A New York doctor who treated former presidential candidate Andrew Yang's wife is charged with sexually assaulting patients for 2 decades under the guise of medical exams

Audrey Strauss, Acting United States Attorney for the Southern District of New York, speaks during a news conference to announce the unsealing of an indictment against Robert Hadden, Wednesday, Sept. 9, 2020, in New York. Hadden, a former New York gynecologist, is accused of sexually abusing more than two dozen patients, including the wife of former presidential candidate Andrew Yang. He was charged with six counts of inducing others to travel to engage in illegal sex acts. ()

John Minchillo/AP Photo

A former New York gynecologist was charged with sexually abusing women and girls including former presidential candidate Andrew Yang's wife on Wednesday, the Associated Press reported. 

Robert Hadden faces six federal counts of enticing and inducing individuals to travel interstate to engage in illegal sexual activity. 

The alleged abuse reportedly took place between 1993 and 2012 while Hadden worked at Columbia University and at New York-Presbyterian Hospital.

The indictment says there are dozens of victims, but the charges against Hadden involve five women and one minor. 

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A former gynecologist was charged in New York on Wednesday with sexually abusing women and girls, including former presidential candidate Andrew Yang's wife, the Associated Press reported. 

Robert Hadden was indicted in the US District Court for the Southern District of New York on six federal counts of "enticing and inducing individuals to travel interstate to engage in illegal sexual activity," a press release from the US Justice Department said. 

Each of the counts carries maximum penalty of up to 20 years in prison. 

Acting US Attorney Audrey Strauss said Hadden "inappropriately touched, squeezed, and even licked his victims." One of his victims was a minor he helped deliver as a baby. 

"He used the cover of conducting medical examinations to engage in sexual abuse that he passed off as normal and medically necessary," Strauss said. "His conduct was neither normal nor medically necessary."

Prosecutors said Hadden abused dozens of women and girls between 1993 and 2012 while he worked at Columbia University and at New York-Presbyterian Hospital, and the charges involved five adults and a minor. 

Strauss called Hadden "a predator in a white coat" in the DOJ's press release. 

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Hadden surrendered his medical license in 2016 as part of a plea deal with the Manhattan district attorney. In 2014, that office brought a case against Hadden on accusations of criminal sex acts. The plea deal meant Hadden avoided jail time but "pleaded guilty to a single felony count of criminal sexual act in the third degree, and one misdemeanor count of forcible touching," The New York Times reported at the time.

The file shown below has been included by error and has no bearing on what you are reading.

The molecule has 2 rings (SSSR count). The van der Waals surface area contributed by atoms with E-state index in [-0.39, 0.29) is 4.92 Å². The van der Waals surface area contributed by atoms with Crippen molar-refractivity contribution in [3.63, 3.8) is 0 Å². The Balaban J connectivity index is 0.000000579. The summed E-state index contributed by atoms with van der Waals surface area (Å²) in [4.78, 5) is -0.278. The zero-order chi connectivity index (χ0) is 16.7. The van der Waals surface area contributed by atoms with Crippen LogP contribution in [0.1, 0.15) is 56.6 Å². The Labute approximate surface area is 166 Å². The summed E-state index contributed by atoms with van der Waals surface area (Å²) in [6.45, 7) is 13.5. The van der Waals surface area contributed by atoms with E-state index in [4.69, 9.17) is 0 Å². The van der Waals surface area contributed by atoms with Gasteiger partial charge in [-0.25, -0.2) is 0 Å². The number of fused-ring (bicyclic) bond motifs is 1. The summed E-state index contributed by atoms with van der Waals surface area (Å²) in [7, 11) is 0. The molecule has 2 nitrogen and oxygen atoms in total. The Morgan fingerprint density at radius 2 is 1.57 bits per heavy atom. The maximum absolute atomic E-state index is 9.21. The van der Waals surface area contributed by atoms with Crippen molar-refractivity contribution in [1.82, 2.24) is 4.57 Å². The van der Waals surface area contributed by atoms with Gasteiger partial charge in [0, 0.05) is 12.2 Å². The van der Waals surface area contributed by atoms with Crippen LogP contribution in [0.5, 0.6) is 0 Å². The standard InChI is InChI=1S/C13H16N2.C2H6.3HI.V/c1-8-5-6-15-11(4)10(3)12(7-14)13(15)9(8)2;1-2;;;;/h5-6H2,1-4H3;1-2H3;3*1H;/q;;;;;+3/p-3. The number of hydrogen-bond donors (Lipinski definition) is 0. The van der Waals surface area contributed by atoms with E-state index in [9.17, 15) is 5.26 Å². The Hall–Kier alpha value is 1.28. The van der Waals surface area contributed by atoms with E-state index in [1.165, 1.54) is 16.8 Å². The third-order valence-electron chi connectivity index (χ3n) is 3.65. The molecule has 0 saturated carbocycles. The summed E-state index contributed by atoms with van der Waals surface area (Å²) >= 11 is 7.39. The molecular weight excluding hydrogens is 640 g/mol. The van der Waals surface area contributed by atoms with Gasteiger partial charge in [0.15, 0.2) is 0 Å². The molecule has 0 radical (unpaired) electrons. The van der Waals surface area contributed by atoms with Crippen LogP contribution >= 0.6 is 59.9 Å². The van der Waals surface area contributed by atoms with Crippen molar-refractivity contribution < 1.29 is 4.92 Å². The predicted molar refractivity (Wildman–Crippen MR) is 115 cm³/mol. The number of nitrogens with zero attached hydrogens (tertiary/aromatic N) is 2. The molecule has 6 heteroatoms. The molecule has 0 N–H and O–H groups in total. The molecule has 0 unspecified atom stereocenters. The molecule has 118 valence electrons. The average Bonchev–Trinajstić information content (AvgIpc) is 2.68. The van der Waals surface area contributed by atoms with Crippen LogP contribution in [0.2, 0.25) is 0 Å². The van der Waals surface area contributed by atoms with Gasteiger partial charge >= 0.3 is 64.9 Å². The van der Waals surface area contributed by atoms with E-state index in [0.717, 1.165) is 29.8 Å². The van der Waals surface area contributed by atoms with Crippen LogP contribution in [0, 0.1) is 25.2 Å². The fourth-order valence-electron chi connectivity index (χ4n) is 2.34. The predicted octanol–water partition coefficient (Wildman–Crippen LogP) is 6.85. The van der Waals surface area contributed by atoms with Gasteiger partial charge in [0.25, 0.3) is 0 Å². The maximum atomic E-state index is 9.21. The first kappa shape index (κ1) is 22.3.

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Evelyn Yang, the wife of Andrew Yang, testified as part of the 2014 case against Hadden, but according to NPR its unclear if she is one of the six alleged victims in the new indictment. 

Yang told CNN in January that Hadden sexually abused her in 2012 when he was her gynecologist and she was pregnant. 

"It started with inappropriate questions ... that were unrelated to my health," Evelyn Yang told CNN. She said the doctor examined her more frequently than was medically necessary. "I feel like I put up with some inappropriate behavior that I didn't know at the time was straight-up sexual abuse/sexual assault."

Yang said Hadden had examined her internally without a glove on when she was seven months pregnant.

"At that moment I knew it was wrong, I knew I was being assaulted," she said. 

Yang called Hadden's plea deal with the Manhattan DA a "slap on the wrist," the AP reported. 

The federal indictment "only puts into high relief the betrayal I and his other victims experienced by the Manhattan DA," Marissa Hoechstetter, another Hadden accuser told the AP. 

"I hope that through the course of this, the world will finally see the full extent of Hadden's decades of sexual abuse and the institutional cowardice that protected and enabled him for so long. He and his enablers must be held accountable if we are to make change in a system that harms those it is meant to protect," she told the AP. 

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